South Africa and Germany are cases in point. Pretoria voted “yes” on the March 2011 Libyan resolution, supporting France, the UK and the US, along with six other non-permanent members. Following NATO’s alleged transgressions, however, South Africa then sided with its fellow BRICS members — China, Russia, India and Brazil — in opposing R2P sanctions in Syria, before reversing its stance again 11 months later by voting in favor of sanctions against Assad. Berlin, in contrast, initially abstained from the Libyan resolution – but has since become a staunch supporter of the Western push for sanctions against Syria based on R2P considerations. The P5 will likely recall these unreliable policy stances should Pretoria or Berlin one day make it to the third and final stage of the reform process outlined above. After all, none of the P5 wants to grant undue power to a state that will vote contrary to P5 interests – especially on an issue (i.e. R2P) with such far-reaching humanitarian, security and geopolitical consequences.
There is also a heightened sense of urgency regarding the reform of the Council in an R2P era. “If the Security Council is going to continue taking meaningful action, particularly on controversial and contentious issues such as R2P, then the question of its legitimacy and authority becomes that much more urgent,” Dr Thakur told ISN.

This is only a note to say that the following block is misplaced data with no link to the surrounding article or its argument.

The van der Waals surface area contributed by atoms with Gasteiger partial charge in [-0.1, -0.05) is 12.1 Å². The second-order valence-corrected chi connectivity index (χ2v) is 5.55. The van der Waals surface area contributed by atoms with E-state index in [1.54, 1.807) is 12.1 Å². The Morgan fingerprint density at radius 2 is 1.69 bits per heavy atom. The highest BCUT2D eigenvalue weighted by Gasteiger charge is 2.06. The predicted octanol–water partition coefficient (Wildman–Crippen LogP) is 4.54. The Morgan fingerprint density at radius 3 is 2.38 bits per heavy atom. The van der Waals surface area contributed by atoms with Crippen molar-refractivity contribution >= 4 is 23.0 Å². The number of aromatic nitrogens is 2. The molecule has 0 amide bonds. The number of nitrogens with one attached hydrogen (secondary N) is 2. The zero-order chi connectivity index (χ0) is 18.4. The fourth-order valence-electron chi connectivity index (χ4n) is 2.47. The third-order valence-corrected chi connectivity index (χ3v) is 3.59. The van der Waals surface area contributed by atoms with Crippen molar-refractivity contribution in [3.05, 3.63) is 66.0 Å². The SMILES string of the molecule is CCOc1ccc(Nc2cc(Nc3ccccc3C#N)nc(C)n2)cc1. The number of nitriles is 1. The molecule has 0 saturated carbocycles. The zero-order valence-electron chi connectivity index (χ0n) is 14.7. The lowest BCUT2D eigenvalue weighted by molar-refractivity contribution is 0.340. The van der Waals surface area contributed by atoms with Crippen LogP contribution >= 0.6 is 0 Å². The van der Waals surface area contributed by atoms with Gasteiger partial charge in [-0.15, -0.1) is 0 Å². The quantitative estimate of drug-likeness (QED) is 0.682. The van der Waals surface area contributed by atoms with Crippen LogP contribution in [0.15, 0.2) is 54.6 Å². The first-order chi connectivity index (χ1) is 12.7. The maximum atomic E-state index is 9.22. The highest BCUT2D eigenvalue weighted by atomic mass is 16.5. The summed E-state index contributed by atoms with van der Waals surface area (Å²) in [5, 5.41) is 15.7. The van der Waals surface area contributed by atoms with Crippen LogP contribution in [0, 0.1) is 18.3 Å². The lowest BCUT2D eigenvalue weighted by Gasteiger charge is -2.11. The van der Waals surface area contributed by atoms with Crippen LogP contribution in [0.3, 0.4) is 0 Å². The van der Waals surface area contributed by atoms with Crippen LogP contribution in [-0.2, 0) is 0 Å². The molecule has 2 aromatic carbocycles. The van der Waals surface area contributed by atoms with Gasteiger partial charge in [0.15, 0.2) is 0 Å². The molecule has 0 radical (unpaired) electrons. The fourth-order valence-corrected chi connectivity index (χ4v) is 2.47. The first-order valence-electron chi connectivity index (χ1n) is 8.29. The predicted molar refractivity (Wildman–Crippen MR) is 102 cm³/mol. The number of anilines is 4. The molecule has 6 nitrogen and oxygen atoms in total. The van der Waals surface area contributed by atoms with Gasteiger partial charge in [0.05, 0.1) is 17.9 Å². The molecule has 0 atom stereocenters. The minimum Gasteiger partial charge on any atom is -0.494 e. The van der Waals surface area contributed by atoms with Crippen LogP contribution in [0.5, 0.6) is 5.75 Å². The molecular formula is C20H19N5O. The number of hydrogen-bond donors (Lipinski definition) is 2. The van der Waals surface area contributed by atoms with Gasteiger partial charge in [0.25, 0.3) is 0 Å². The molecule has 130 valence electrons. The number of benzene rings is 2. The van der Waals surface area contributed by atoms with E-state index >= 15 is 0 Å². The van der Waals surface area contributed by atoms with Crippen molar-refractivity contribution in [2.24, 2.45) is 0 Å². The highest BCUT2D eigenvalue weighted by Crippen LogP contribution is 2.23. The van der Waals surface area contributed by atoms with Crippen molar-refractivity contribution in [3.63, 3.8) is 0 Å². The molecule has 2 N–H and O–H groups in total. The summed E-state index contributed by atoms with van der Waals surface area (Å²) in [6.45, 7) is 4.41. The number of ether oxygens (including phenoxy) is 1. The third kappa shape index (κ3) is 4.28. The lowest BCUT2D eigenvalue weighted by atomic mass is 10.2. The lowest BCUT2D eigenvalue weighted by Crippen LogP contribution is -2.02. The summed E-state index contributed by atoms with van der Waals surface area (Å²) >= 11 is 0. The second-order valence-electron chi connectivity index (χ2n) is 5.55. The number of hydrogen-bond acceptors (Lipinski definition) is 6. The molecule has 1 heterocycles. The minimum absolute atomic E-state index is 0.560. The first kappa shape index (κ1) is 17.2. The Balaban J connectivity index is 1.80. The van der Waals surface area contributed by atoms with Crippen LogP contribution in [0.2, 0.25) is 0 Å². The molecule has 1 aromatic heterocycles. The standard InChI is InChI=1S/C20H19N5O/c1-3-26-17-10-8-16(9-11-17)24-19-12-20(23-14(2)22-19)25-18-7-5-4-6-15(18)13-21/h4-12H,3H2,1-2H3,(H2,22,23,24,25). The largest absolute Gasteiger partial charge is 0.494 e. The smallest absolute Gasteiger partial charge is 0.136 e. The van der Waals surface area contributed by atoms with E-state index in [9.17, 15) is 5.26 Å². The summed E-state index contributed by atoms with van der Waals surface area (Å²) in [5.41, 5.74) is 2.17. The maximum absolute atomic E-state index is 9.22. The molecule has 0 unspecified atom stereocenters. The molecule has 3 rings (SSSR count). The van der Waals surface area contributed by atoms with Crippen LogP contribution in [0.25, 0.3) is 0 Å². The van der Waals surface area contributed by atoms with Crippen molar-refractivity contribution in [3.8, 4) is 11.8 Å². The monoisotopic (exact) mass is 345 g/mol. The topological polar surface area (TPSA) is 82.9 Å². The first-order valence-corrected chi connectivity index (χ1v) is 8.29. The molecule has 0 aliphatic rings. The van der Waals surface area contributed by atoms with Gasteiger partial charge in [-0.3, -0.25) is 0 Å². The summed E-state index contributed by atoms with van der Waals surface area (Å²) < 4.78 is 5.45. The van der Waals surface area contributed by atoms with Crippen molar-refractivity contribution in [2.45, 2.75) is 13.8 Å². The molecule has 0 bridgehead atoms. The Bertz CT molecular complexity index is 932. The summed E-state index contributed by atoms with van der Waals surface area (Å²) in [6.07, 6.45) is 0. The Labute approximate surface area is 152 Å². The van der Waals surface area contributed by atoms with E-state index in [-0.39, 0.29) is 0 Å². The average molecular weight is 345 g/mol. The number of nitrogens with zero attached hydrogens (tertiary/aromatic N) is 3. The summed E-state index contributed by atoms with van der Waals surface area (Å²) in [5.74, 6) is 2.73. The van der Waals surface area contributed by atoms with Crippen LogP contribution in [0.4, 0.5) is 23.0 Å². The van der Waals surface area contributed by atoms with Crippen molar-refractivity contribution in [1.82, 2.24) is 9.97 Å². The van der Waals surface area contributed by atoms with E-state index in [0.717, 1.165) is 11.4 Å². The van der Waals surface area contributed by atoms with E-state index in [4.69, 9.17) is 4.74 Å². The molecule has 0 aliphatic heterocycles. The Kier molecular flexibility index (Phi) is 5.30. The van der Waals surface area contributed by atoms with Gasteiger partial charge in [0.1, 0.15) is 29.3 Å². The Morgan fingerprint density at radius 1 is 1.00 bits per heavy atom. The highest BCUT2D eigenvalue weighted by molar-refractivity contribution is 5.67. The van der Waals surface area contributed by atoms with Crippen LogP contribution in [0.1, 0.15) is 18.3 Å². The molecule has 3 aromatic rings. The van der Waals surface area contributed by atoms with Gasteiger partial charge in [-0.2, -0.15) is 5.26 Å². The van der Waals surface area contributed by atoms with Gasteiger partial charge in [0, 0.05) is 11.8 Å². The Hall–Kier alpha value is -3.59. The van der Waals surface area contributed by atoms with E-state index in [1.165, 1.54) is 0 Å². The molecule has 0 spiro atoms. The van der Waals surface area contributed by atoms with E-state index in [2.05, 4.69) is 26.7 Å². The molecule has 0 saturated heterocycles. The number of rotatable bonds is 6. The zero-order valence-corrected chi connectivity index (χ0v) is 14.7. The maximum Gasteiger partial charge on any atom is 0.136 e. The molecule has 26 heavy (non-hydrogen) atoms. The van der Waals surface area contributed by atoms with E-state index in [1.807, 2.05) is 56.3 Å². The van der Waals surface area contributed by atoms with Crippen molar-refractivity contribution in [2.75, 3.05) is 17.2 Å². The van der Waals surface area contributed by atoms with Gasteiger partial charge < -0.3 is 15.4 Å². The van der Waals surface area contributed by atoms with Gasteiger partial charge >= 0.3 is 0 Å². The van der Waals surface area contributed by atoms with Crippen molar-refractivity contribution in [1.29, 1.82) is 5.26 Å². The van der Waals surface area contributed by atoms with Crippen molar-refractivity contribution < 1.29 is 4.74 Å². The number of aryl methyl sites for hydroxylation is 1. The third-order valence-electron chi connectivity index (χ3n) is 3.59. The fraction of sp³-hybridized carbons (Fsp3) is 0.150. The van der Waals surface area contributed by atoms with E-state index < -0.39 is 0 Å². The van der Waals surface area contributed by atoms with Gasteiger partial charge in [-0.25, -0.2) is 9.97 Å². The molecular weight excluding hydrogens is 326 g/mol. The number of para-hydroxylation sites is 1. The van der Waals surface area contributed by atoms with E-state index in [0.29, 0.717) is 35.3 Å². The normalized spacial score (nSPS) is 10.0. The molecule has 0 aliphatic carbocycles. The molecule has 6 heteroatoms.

“In particular, if the UNSC is going to lodge coercive measures under R2P, from economic and political sanctions to military force — and the closer you are to military force the more contested and contentious Security Council actions will be — then it becomes much more important to make sure that the Security Council does indeed have maximum international legitimacy and maximum international authority. Otherwise its resolutions will begin to lose force.”
But legitimacy could well come at the expense of effectiveness. The UNSC cannot even compromise in its current 15-member form, as a UfC source involved in reform negotiations told ISN, so what makes people think it would be any better in an enlarged Council? “There is a case to be made against the reform of the Council,” he said, “because once you reform it and allow in other big players, then the possibilities of advancing decisions of the Council (like R2P) would be reduced because of irreconcilable differences.”
Even so, Dr Thakur seems to believe that an enlarged Council could balance effectiveness and legitimacy. “If you take the two Syria resolutions that China and Russia vetoed,” he said, “and use them as a template for this discussion — supposing we had a 25-member Security Council like the G4-African proposal of 2005, including ten permanent members — then two negative votes out of 25, two vetoes out of ten, is a lot less impressive than two negative votes out of fifteen and two vetoes out of five.”